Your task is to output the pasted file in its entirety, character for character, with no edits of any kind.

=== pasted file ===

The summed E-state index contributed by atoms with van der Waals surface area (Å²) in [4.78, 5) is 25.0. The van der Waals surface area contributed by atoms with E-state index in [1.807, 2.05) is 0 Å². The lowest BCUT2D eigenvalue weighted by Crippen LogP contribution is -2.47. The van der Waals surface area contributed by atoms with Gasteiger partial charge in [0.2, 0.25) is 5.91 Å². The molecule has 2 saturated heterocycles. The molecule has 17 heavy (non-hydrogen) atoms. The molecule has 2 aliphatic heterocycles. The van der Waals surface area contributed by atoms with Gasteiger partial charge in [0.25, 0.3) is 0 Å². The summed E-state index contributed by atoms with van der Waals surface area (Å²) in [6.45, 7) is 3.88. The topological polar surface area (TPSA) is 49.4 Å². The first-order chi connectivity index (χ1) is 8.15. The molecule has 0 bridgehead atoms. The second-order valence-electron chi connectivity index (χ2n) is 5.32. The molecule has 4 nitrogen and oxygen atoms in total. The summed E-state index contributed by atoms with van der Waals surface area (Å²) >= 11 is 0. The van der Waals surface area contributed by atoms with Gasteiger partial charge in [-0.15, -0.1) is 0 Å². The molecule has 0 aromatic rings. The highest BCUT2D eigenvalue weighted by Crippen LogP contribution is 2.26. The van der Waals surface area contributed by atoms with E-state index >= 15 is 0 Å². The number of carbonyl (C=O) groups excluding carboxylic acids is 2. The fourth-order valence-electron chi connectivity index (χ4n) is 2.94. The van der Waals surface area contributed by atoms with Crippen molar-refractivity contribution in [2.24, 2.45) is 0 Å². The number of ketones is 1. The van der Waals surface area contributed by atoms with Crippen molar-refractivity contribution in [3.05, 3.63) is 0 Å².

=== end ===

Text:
The summed E-state index contributed by atoms with van der Waals surface area (Å²) in [4.78, 5) is 25.0. The van der Waals surface area contributed by atoms with E-state index in [1.807, 2.05) is 0 Å². The lowest BCUT2D eigenvalue weighted by Crippen LogP contribution is -2.47. The van der Waals surface area contributed by atoms with Gasteiger partial charge in [0.2, 0.25) is 5.91 Å². The molecule has 2 saturated heterocycles. The molecule has 17 heavy (non-hydrogen) atoms. The molecule has 2 aliphatic heterocycles. The van der Waals surface area contributed by atoms with Gasteiger partial charge in [0.25, 0.3) is 0 Å². The summed E-state index contributed by atoms with van der Waals surface area (Å²) in [6.45, 7) is 3.88. The topological polar surface area (TPSA) is 49.4 Å². The first-order chi connectivity index (χ1) is 8.15. The molecule has 0 bridgehead atoms. The second-order valence-electron chi connectivity index (χ2n) is 5.32. The molecule has 4 nitrogen and oxygen atoms in total. The summed E-state index contributed by atoms with van der Waals surface area (Å²) >= 11 is 0. The van der Waals surface area contributed by atoms with Gasteiger partial charge in [-0.15, -0.1) is 0 Å². The molecule has 0 aromatic rings. The highest BCUT2D eigenvalue weighted by Crippen LogP contribution is 2.26. The van der Waals surface area contributed by atoms with E-state index >= 15 is 0 Å². The number of carbonyl (C=O) groups excluding carboxylic acids is 2. The fourth-order valence-electron chi connectivity index (χ4n) is 2.94. The van der Waals surface area contributed by atoms with Crippen molar-refractivity contribution in [2.24, 2.45) is 0 Å². The number of ketones is 1. The van der Waals surface area contributed by atoms with Crippen molar-refractivity contribution in [3.05, 3.63) is 0 Å².